While many students stayed inside to escape the cold during the snowstorms last week, others were not able to find the same refuge.

        For many students living in Heathman Hall, their heat has not been working for the past few weeks or, for some, the entirety of the academic school year.  After multiple complaints to Resident Advisors, filing work orders, and promises that the heat might be fixed, dealing with the cold has just become something you get used to, according to sophomore Fatima Dewan.

        “We just put on jackets when we have to,” Dewan said.  “It’s the middle of the winter.  I don’t know when they’re going to fix it.”

The temperature in her room was 56 degrees Fahrenheit at noon on Monday.  The temperature outside at the time was 30 degrees Fahrenheit. In Rhode Island, legislature sets minimum thermal standards for heating at 68 degrees Fahrenheit “under average winter conditions.”

        Over the weekend, sophomore Lindsay Jennings said her room was freezing since her heat stopped working two weeks ago.  She has not complained yet, but said she plans to if the situation gets worse.

        “I have a lot of blankets, so I just put those on,” Jennings said.  “I wear my jacket sometimes inside.”

        Jennings room was slightly higher than Dewan’s, reading at 59 degrees Fahrenheit on Monday afternoon.

        The lack of heat is not an issue for everyone, especially those who do not like their rooms too warm.  Sophomore Tolulope Ademola said she actually prefers the cooler temperatures most of the time, but that some of her friends in the building have snuck in space heaters in order to stay warm.

        Others in the building have had their complaints heard and had their heating issues fixed.  Sophomores Baizat Ibrahim and Lizianne Cherilus returned this semester to find out that their heat had stopped working.

        “One night we were sitting on the floor and realized it was really cold,” Ibrahim said.  “We compared it to the room on the side of us and it was warm, so we realized our heat wasn’t working.”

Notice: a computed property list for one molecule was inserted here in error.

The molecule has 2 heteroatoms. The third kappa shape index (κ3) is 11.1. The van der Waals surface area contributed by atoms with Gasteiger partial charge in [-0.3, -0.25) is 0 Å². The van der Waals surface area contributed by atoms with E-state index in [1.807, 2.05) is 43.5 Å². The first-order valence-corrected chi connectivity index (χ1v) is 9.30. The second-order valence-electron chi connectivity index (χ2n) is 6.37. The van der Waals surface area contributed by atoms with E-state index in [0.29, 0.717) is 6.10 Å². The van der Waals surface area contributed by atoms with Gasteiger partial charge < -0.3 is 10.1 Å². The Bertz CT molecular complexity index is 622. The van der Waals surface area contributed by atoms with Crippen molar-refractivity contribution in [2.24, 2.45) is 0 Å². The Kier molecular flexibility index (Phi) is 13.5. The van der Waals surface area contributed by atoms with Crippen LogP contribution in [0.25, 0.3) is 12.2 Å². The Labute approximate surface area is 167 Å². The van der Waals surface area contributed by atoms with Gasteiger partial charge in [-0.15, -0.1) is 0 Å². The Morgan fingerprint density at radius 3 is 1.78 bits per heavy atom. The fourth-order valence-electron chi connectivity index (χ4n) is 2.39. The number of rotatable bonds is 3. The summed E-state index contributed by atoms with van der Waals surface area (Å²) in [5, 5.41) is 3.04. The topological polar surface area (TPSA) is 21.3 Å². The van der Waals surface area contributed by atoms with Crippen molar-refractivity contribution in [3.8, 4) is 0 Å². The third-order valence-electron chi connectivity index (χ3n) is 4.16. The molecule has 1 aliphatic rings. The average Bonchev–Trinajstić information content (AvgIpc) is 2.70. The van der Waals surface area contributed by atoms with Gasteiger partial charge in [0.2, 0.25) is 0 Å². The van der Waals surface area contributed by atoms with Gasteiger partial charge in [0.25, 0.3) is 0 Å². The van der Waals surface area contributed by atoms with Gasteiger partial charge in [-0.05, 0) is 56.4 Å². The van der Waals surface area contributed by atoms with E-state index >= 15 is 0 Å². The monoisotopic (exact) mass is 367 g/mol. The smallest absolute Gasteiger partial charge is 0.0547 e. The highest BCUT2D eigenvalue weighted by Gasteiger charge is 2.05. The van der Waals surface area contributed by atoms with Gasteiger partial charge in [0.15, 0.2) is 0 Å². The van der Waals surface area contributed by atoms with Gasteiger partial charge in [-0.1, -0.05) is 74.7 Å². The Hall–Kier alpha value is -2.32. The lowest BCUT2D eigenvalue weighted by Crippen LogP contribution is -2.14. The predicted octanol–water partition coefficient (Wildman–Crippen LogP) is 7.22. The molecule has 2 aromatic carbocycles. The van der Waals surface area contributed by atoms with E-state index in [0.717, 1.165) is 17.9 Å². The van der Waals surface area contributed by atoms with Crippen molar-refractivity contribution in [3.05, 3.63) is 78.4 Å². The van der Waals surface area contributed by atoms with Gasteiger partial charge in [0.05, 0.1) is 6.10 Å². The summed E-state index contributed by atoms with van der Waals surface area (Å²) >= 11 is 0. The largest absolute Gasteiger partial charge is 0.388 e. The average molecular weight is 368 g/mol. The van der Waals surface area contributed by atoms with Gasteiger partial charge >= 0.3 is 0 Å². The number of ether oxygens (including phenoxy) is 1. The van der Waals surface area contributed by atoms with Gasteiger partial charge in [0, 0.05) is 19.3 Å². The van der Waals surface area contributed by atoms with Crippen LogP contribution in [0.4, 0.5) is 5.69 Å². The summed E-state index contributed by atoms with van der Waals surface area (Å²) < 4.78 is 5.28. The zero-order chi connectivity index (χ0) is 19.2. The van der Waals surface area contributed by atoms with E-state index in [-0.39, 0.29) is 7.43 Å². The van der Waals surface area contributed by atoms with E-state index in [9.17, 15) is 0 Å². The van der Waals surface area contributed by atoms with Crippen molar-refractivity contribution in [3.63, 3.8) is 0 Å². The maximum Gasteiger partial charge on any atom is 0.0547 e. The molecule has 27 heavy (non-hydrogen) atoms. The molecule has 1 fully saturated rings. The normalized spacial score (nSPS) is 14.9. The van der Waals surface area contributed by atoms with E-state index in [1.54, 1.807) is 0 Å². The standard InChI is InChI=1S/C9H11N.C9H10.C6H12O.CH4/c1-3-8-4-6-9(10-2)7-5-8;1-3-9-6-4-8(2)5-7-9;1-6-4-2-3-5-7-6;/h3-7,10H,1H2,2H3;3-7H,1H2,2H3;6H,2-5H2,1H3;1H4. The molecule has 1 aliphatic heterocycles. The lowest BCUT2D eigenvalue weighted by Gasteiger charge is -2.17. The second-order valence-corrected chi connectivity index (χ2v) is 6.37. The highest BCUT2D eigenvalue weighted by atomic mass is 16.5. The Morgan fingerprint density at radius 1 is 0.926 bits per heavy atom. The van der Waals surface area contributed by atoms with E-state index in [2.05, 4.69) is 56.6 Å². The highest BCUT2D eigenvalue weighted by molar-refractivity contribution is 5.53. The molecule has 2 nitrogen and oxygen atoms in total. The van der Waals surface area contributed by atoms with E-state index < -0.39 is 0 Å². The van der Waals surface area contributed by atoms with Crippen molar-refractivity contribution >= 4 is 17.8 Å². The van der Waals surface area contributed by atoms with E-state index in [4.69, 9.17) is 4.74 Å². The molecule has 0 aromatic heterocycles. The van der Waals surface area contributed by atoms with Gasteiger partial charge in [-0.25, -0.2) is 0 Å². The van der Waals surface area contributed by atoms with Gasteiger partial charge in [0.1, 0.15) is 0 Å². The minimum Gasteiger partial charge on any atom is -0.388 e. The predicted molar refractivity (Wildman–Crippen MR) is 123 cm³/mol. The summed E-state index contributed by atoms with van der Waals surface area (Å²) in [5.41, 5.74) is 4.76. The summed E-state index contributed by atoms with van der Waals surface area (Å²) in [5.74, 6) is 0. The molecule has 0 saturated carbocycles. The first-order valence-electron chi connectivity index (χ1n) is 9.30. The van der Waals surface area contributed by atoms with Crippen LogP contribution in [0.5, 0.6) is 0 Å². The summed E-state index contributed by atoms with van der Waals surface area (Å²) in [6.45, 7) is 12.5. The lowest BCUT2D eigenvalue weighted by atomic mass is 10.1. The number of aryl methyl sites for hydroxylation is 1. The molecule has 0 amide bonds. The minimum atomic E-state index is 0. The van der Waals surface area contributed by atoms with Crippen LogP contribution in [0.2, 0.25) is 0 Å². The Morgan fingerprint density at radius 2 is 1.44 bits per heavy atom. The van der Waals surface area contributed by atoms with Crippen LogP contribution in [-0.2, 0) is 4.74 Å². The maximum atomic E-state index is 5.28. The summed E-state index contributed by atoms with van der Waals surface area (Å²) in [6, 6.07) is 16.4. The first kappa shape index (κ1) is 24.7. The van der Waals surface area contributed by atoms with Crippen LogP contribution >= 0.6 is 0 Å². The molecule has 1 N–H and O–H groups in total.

Now that the issue has been fixed, Ibrahim and Cherilus said that it’s almost too hot in their room.  Even with the heat turned down on cool, it was 71 degrees Fahrenheit in their room on Monday afternoon.

        Housing and Residential Life Director John Sears said he was unaware of any chronic heating problems before being contacted by The Good 5 Cent Cigar.

        “We recommend that if students are having any kind of issue in their room that they see their [Resident Advisor], who can issue a work order with Facilities,” Sears said.  “Our staff will be aware as well.”

        For students who are going without heat, it might not be a quick fix, according to Sears. He said that it depends entirely on what the issue is.

        “If it’s more of an efficiency issue where we need to work with Facilities to clean out those radiators to make them more efficient, that’s something that would take a little bit longer,” Sears said.

        When residence halls in the Roger Williams Complex were faced similar heating issues a few years ago, staff went around collecting digital thermometer readings.  For severe chronic heating issues, Sears said that students were provided with space heaters.  Actions like this may need to be taken in Heathman Hall as Housing and Residential Life continues to look into the issue.  

When asked about whether there was a minimum thermal standards for heating set by the university, Sears said he was unsure.  

The university has been implementing a new work order system, which Sears said he believes will be more efficient and timely, but may have some issues to be worked out.  He does not believe that’s an excuse, however.

        “If a student is facing temperatures like that in the winter time, that’s something we need to address,” Sears said.  “You should not have to wear a winter coat in your room.”